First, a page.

Overturning Hanumant v. The State of Madhya Pradesh, the court noted that typewriting was not specifically included in the Act at the time it was established since it was a relatively new science. But if the Court must develop a judgment about a matter pertaining to any area of science or art, the term “science and art” must be read broadly to include within its ambit the view of an expert in each discipline of these topics.

The honourable court also considered the many definitions and interpretations of the term “science,” taking into account resources like The Collins Dictionary and The Oxford Encyclopedia English Dictionary. It was determined that the definition of science clearly demonstrates that the skill or technique of examining the distinctive features of a typewriter and comparing the disputed typewriting with the admitted typewriting on a particular typewriter to determine whether the disputed typewriting was done on the same typewriter is based on a science study of the two typewritings with reference to their distinctive characteristics; and the expert’s opinion is based on recognised professional standards. And thereby, the view generated by a person having skill in that science is the opinion of an expert and is admissible under Section 45. 

The court also clarified citing authorities that an act is always taken to be speaking and in construing such an act the interpreter is to presume that the Parliament intended it to be applied in the future. The Indian Evidence Act being an ongoing act provides for the scope to constantly widen the ambit of the words included in the Act originally and interpret it in such a manner as to allow for any relevant changes with respect to social changes, technological advancements, the meaning of words and other matters that have occurred since the Act’s passing. 

The court next looked at the underlying concepts that both typing and handwriting identification of a person rely on. The investigation resulted in the conclusion that a typewriter gets more odd and recognizable to the user the longer it is used. The honorable court came to the judgment that typewriting identification is based on the same premise as handwriting identification or any other thing that has a lot of potential variants, further stating that a typewriter represents an individual.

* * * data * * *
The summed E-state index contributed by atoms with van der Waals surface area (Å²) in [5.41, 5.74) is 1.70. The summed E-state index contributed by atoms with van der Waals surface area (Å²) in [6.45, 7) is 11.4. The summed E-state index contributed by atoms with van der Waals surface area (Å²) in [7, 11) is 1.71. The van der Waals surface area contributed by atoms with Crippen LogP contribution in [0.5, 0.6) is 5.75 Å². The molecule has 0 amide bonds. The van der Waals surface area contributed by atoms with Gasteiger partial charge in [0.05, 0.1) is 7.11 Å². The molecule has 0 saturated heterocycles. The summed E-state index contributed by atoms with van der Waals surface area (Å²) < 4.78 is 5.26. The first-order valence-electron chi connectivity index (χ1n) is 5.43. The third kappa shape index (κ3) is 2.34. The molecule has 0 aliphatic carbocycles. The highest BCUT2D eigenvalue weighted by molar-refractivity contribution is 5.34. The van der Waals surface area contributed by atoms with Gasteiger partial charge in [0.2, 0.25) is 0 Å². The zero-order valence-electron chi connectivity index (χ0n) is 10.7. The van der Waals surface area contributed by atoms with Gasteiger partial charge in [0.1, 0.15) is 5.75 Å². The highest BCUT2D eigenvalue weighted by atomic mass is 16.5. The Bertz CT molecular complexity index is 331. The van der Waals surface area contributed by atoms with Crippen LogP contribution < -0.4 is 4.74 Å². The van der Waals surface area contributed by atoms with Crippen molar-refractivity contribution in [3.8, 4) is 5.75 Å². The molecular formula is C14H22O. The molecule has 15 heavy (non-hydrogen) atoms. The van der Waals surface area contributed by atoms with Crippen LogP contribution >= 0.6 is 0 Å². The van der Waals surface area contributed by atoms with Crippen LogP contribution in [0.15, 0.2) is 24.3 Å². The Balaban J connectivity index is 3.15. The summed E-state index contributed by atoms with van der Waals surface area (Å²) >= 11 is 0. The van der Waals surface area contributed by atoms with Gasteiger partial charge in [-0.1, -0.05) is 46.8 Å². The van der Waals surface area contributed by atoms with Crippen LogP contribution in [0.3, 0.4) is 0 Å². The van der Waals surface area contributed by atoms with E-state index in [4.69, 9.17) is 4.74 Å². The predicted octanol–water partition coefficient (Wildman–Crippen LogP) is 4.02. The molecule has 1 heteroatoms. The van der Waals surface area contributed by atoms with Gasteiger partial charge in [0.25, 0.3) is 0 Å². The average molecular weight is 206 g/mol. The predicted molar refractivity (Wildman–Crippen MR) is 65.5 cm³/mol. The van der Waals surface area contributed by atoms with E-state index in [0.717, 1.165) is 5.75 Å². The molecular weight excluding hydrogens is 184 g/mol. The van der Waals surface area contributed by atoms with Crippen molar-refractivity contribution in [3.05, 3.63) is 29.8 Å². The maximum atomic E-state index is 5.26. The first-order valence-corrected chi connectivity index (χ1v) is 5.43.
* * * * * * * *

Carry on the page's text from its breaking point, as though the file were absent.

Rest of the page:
The court concluded that the word science is wide enough to meet the requirement of treating the opinion of a typewriter expert as an opinion evidence coming within the ambit of Section 45 of the Evidence Act and allowed the appeal.


Upon a very keen observation it is clear that the judgment proves to be fruitful in determining the ambit of the words included in the Evidence Act 1872 and its interpretation with the changing dynamics of the law. The judgment of the court helps in determining the fact that what constitutes the opinion of an expert in typewriting and if it is admissible under the current law. The original Act that was passed in 1872 did not have the word typewriting embedded in it as a science or art as it was unknown at the time. With the evolution of technology and the advent of the science of typewriting it became important to widen the scope of the law to include such changes. The court rightly referred to ‘Photographic Evidence’ by Charles C. Scott Second Edition. Volume 1’ and observed that an ongoing law provides the scope to inculcate the relevant changes thus concluding that Section 45, Indian Evidence Act 1872 is wide enough in wording to include typewriting as a peculiar and distinctive skill thus allowing the admissibility of the opinion of an expert who is skilled in that science to distinguish the typewriting skill. 


  • Oxford Encyclopedic English Dictionary; 
  • New Shorter Oxford English Dictionary, Vol. 2; 
  • Collins Dictionary of the English Language; 
  • Photographic Evidence’ by Charles C. Scott Second Edition. Volume 1; 
  • Law of Disputed and Forged Documents by J. Newton Baker; 
  • Questioned Documents. Second Edition by Albert S. Osborn, page 598; 
  • Statutory interpretation by Francis Bennion, Second edition


Hanumant v. The State of Madhya Pradesh  AIR 1952 SC 343 : 1952 SCR 1091